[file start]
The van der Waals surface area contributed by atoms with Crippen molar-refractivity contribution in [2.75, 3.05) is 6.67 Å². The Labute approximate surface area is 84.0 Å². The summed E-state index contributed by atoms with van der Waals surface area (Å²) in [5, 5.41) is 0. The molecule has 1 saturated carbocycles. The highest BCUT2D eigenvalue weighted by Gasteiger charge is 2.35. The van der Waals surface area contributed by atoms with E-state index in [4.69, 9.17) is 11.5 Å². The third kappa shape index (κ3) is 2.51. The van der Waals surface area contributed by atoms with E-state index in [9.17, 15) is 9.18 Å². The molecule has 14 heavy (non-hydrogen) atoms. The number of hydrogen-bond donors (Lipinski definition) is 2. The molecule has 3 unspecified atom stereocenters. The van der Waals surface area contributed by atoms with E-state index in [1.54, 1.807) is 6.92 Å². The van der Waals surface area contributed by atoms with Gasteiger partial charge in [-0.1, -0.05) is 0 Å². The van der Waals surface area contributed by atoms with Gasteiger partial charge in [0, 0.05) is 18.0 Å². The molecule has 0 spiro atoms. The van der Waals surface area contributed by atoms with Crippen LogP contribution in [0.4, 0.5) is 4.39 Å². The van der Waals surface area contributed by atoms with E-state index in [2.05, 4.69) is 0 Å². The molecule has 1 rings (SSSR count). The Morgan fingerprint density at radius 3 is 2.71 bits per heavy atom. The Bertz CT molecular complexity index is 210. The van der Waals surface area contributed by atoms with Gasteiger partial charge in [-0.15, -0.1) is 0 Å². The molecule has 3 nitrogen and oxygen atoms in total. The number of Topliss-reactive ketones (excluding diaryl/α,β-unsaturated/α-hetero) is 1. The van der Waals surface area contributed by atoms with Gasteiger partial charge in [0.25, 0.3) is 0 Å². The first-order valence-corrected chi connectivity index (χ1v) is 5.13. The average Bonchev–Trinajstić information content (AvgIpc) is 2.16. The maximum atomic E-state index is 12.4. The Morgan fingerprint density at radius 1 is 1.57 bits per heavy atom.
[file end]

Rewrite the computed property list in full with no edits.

The van der Waals surface area contributed by atoms with Crippen molar-refractivity contribution in [2.75, 3.05) is 6.67 Å². The Labute approximate surface area is 84.0 Å². The summed E-state index contributed by atoms with van der Waals surface area (Å²) in [5, 5.41) is 0. The molecule has 1 saturated carbocycles. The highest BCUT2D eigenvalue weighted by Gasteiger charge is 2.35. The van der Waals surface area contributed by atoms with E-state index in [4.69, 9.17) is 11.5 Å². The third kappa shape index (κ3) is 2.51. The van der Waals surface area contributed by atoms with E-state index in [9.17, 15) is 9.18 Å². The molecule has 14 heavy (non-hydrogen) atoms. The number of hydrogen-bond donors (Lipinski definition) is 2. The molecule has 3 unspecified atom stereocenters. The van der Waals surface area contributed by atoms with E-state index in [1.54, 1.807) is 6.92 Å². The van der Waals surface area contributed by atoms with Gasteiger partial charge in [-0.1, -0.05) is 0 Å². The van der Waals surface area contributed by atoms with Gasteiger partial charge in [0, 0.05) is 18.0 Å². The molecule has 0 spiro atoms. The van der Waals surface area contributed by atoms with Crippen LogP contribution in [0.4, 0.5) is 4.39 Å². The van der Waals surface area contributed by atoms with E-state index in [2.05, 4.69) is 0 Å². The molecule has 1 rings (SSSR count). The Morgan fingerprint density at radius 3 is 2.71 bits per heavy atom. The Bertz CT molecular complexity index is 210. The van der Waals surface area contributed by atoms with Gasteiger partial charge in [-0.15, -0.1) is 0 Å². The molecule has 3 nitrogen and oxygen atoms in total. The number of Topliss-reactive ketones (excluding diaryl/α,β-unsaturated/α-hetero) is 1. The van der Waals surface area contributed by atoms with Gasteiger partial charge in [0.25, 0.3) is 0 Å². The first-order valence-corrected chi connectivity index (χ1v) is 5.13. The average Bonchev–Trinajstić information content (AvgIpc) is 2.16. The maximum atomic E-state index is 12.4. The Morgan fingerprint density at radius 1 is 1.57 bits per heavy atom.